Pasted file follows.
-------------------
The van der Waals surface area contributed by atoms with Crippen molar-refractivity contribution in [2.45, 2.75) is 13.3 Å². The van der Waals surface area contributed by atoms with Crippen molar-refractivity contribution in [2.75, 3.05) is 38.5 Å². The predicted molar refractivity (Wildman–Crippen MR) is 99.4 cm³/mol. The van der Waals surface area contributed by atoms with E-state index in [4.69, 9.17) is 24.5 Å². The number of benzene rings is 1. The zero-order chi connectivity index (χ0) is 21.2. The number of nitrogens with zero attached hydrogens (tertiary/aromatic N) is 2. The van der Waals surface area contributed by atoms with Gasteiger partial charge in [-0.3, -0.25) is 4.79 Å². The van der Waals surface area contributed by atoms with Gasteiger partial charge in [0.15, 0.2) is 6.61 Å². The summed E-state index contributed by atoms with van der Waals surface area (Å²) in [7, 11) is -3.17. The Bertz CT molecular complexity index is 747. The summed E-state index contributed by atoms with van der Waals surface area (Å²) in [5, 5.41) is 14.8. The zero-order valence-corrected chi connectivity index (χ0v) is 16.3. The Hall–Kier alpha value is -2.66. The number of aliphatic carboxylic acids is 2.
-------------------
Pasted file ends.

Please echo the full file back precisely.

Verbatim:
The van der Waals surface area contributed by atoms with Crippen molar-refractivity contribution in [2.45, 2.75) is 13.3 Å². The van der Waals surface area contributed by atoms with Crippen molar-refractivity contribution in [2.75, 3.05) is 38.5 Å². The predicted molar refractivity (Wildman–Crippen MR) is 99.4 cm³/mol. The van der Waals surface area contributed by atoms with E-state index in [4.69, 9.17) is 24.5 Å². The number of benzene rings is 1. The zero-order chi connectivity index (χ0) is 21.2. The number of nitrogens with zero attached hydrogens (tertiary/aromatic N) is 2. The van der Waals surface area contributed by atoms with Gasteiger partial charge in [-0.3, -0.25) is 4.79 Å². The van der Waals surface area contributed by atoms with Gasteiger partial charge in [0.15, 0.2) is 6.61 Å². The summed E-state index contributed by atoms with van der Waals surface area (Å²) in [7, 11) is -3.17. The Bertz CT molecular complexity index is 747. The summed E-state index contributed by atoms with van der Waals surface area (Å²) in [5, 5.41) is 14.8. The zero-order valence-corrected chi connectivity index (χ0v) is 16.3. The Hall–Kier alpha value is -2.66. The number of aliphatic carboxylic acids is 2.